The protests in St.Louis this past Monday were the culmination of “Ferguson October,” four days of activism and civil disobedience sparked by the killing of Michael Brown, an unarmed, 18-year-old black man, by a white police officer on Aug. 9 in the suburb of Ferguson, MO.
Former mayor Brian Fletcher loves Ferguson.
He brags about it, rattles off historical facts about it and he feels the urge to stick up for the city and its people. Right now, he says people are tired of the constant protesting, tired of the noise and tired of feeling intimidated.
That’s the exact reaction many protest leaders said they are hoping for.
It’s been nearly 70 days since Ferguson police Officer Darren Wilson fatally shot Michael Brown, 18, and he still remains free and uncharged of any crimes.
Since then, protests have sprung up around the region, spreading most recently to downtown St. Louis, St. Louis University, Webster Groves and also the Shaw neighborhood, where crowds have gathered to protest the fatal shooting of another teenager Vonderitt Myers Jr. by St. Louis police.
In one incident, video cameras captured a heated back-and-forth between protesters and Cardinals fans outside of Busch Stadium as Cardinal fans shouted “Let’s Go Darren Wilson”.
The epicenter of the unrest is in Ferguson, and Mayor Fletcher, like many others, says it’s hard to remember what it felt like to live in Ferguson before the city became infamous.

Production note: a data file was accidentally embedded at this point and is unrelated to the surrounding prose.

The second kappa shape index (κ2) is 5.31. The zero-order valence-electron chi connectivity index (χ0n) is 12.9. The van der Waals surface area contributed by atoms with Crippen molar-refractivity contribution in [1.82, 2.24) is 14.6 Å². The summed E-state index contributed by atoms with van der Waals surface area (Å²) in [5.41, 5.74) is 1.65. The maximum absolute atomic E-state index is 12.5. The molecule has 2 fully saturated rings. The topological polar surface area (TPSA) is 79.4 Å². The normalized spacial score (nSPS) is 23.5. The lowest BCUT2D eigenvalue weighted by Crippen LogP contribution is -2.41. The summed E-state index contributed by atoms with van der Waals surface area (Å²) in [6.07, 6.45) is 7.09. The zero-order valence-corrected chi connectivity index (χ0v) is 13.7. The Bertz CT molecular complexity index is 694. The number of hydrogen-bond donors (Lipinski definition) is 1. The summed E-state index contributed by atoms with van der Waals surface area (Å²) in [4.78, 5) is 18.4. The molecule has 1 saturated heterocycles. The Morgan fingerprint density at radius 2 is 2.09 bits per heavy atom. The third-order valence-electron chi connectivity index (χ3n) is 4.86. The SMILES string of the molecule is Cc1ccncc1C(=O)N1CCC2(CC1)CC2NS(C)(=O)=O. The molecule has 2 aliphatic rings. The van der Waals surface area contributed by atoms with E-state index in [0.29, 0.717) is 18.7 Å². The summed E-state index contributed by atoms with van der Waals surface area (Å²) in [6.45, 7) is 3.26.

On a typical day in Ferguson, there’s a persistent group of picketers along South Florissant Road, in front of the police station, holding signs with slogans such as “Justice for All,” and “Black Lives Matter.” Aside from the noise, there have been shots fired, attempted arson and some instances of looting.
“People around here were sympathetic at first. People wanted to know why was he shot and why so many times,” Fletcher said. “There wasn’t a problem until people started feeling scared to go to the brew house and scared to go to the farmers market.”
The question one may have to ask is, “who are these concerned people/residents?” Fletcher, who is white, also acknowledges that persistent racial tension underlies Ferguson’s new reality.
“I think quite frankly, Caucasians are intimidated by protesters who think that if they can make Caucasians feel uncomfortable, they can change the rules. And it’s working,” Fletcher said.
A number of black people also feel uncomfortable. Pam Peters has lived in Ferguson for 37 years. “I don’t like the way people are talking about Ferguson now,” she said. “We are good people. We are tired of the protests.”
Peters said she didn’t think Ferguson would ever go back to how it was before Brown’s shooting.
“We just have way too many young people who are trying to stir the pot,” she said. “If police stop them for no reason, that’s not right. But, not to beat a dead horse, some of them bring it on themselves.”
Marie Ellison, who is white, said she supported the protests.
“When we’re talking about injustice, this should be everyone’s cause,” she said. But Ellison acknowledged that she’s worn out.
“It’s hard to sleep. It’s hard to eat because of all of this going on around us,” she said. “No matter who you are, if you’re from Ferguson, you’re now looked at as the bad guy.”
But for some, discomfort is exactly the point. Alexis Templeton, 20, a Ferguson resident for 13 years, has emerged as one of the protest leaders.
“My response to the people who are tired of us is that you’ll be uncomfortable until we stop being uncomfortable,” she said. “We (protesters) have been uncomfortable for years. You’ve been uncomfortable for a matter of days and now you feel it should end. That’s not fair.”
By Tamara El(@MwiliHakalu)